23% of e-retail transactions on Thanksgiving and Black Friday came from mobile devices, according to payments security firm ThreatMetrix. However, 15.5% of retailers say ...
4G wireless is finally here, but its impact won’t be felt anytime soon, report says
Yankee Group Research says 2011 will be a year of preparation, not penetration.
Managing Editor, Mobile Commerce
The television has been abuzz of late with commercials by wireless carriers touting their new 4G networks. These fourth generation wireless networks enable consumers to access the Internet from their smartphones at faster speeds than today’s much more common 3G networks.
4G could be a boon for retailers in mobile commerce as it will help download sites faster and could drive more consumers to the mobile web. But how important is it today?
Not very, according to a new report from Yankee Group Research Inc. It’s still far too early in the rollout of 4G networks, and 2011 will mark a year of preparation, not penetration, for telecommunications companies, the research firm says.
“Once 4G takes hold, its impact will be swift and profound, and 2011 is the year to prepare,” says Jason Armitage, senior analyst and a co-author of the report. He predicts a slow start for 4G but says moves made by telecommunications players in 2011 will determine their ultimate fate in the marketplace.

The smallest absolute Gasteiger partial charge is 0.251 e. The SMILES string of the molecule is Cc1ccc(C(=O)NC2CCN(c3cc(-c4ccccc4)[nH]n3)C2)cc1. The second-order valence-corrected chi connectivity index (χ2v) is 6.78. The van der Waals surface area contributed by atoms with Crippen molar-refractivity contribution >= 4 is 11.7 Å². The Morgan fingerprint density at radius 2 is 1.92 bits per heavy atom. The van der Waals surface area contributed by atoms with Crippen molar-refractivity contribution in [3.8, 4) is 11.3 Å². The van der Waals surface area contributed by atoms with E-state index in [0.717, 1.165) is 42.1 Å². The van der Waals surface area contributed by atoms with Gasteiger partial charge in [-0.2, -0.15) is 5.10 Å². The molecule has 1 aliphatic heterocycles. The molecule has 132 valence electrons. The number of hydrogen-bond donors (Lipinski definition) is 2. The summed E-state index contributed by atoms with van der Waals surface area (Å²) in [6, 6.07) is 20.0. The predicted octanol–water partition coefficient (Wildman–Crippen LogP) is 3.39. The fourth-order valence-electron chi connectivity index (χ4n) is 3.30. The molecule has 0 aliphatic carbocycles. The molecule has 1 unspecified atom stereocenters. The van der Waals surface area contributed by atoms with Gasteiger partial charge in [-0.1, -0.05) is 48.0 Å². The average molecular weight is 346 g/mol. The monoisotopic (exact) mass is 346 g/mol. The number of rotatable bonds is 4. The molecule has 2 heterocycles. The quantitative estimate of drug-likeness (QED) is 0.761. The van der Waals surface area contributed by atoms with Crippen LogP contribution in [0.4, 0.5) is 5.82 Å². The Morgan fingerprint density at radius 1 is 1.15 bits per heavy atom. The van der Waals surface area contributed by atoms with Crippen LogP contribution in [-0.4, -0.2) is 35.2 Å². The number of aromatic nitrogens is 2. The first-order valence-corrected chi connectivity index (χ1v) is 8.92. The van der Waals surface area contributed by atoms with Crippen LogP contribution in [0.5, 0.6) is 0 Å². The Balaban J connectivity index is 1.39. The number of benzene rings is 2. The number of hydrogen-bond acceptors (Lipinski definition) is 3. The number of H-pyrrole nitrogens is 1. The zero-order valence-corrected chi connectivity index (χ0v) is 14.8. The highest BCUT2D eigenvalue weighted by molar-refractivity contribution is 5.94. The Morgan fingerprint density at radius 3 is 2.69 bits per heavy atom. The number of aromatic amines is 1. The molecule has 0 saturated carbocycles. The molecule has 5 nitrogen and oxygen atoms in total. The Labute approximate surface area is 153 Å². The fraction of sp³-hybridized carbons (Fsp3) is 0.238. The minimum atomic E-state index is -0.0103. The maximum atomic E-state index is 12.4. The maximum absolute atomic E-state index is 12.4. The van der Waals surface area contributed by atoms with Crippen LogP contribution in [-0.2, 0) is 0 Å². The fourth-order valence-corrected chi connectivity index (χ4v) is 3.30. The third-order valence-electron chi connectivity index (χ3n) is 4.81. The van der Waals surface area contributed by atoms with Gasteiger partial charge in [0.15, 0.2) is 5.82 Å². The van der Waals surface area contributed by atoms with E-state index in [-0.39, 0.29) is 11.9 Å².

The report predicts for 2011 that:
- 4G users will spend twice as much time on the mobile web as their non-4G counterparts. Companies that invest in mobile web sites and rich media content will benefit most. Greater use of the mobile web and the ability to present richer experiences can help retailers in mobile commerce.
- By the end of 2011, the world’s most important 4G technology, a standard known as Long-Term Evolution, or LTE, will account for only 0.04% of all mobile lines.
- 4G will fail to win big corporations—currently, less than a third of corporate decision makers believe 4G is important, and that number won’t budge by year’s end. This could slow adoption of 4G if corporations don’t buy 4G phones and data plans en masse for their employees, which they did with BlackBerrys when the mobile devices first launched.
- A denial-of-service attack will take a 4G network down. In their rush to roll out 4G, wireless carriers are cutting corners on security; one unlucky operator will pay the price.
- Mobile video will not drive consumers to 4G. Mobile video won’t be the killer 4G app everyone expects; instead, consumers will spend more time with music services like Pandora and Slacker.
- 4G will herald tiered mobile data pricing models and flat-rate pricing will be gone forever.